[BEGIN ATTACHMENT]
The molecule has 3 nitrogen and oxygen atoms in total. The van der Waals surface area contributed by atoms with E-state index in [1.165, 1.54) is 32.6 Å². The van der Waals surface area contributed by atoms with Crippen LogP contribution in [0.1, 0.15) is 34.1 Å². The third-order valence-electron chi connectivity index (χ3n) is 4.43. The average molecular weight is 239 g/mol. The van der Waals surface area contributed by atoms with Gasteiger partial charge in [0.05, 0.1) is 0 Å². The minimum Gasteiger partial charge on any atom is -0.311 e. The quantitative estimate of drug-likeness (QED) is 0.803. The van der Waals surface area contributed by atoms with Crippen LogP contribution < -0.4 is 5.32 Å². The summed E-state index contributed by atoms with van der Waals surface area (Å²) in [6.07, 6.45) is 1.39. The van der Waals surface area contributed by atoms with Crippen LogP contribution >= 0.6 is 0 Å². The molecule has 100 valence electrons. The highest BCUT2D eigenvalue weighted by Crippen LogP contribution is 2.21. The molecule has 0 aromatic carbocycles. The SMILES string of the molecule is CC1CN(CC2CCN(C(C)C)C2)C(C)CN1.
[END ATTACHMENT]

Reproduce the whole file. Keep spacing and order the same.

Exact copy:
The molecule has 3 nitrogen and oxygen atoms in total. The van der Waals surface area contributed by atoms with E-state index in [1.165, 1.54) is 32.6 Å². The van der Waals surface area contributed by atoms with Crippen LogP contribution in [0.1, 0.15) is 34.1 Å². The third-order valence-electron chi connectivity index (χ3n) is 4.43. The average molecular weight is 239 g/mol. The van der Waals surface area contributed by atoms with Gasteiger partial charge in [0.05, 0.1) is 0 Å². The minimum Gasteiger partial charge on any atom is -0.311 e. The quantitative estimate of drug-likeness (QED) is 0.803. The van der Waals surface area contributed by atoms with Crippen LogP contribution < -0.4 is 5.32 Å². The summed E-state index contributed by atoms with van der Waals surface area (Å²) in [6.07, 6.45) is 1.39. The van der Waals surface area contributed by atoms with Crippen LogP contribution >= 0.6 is 0 Å². The molecule has 100 valence electrons. The highest BCUT2D eigenvalue weighted by Crippen LogP contribution is 2.21. The molecule has 0 aromatic carbocycles. The SMILES string of the molecule is CC1CN(CC2CCN(C(C)C)C2)C(C)CN1.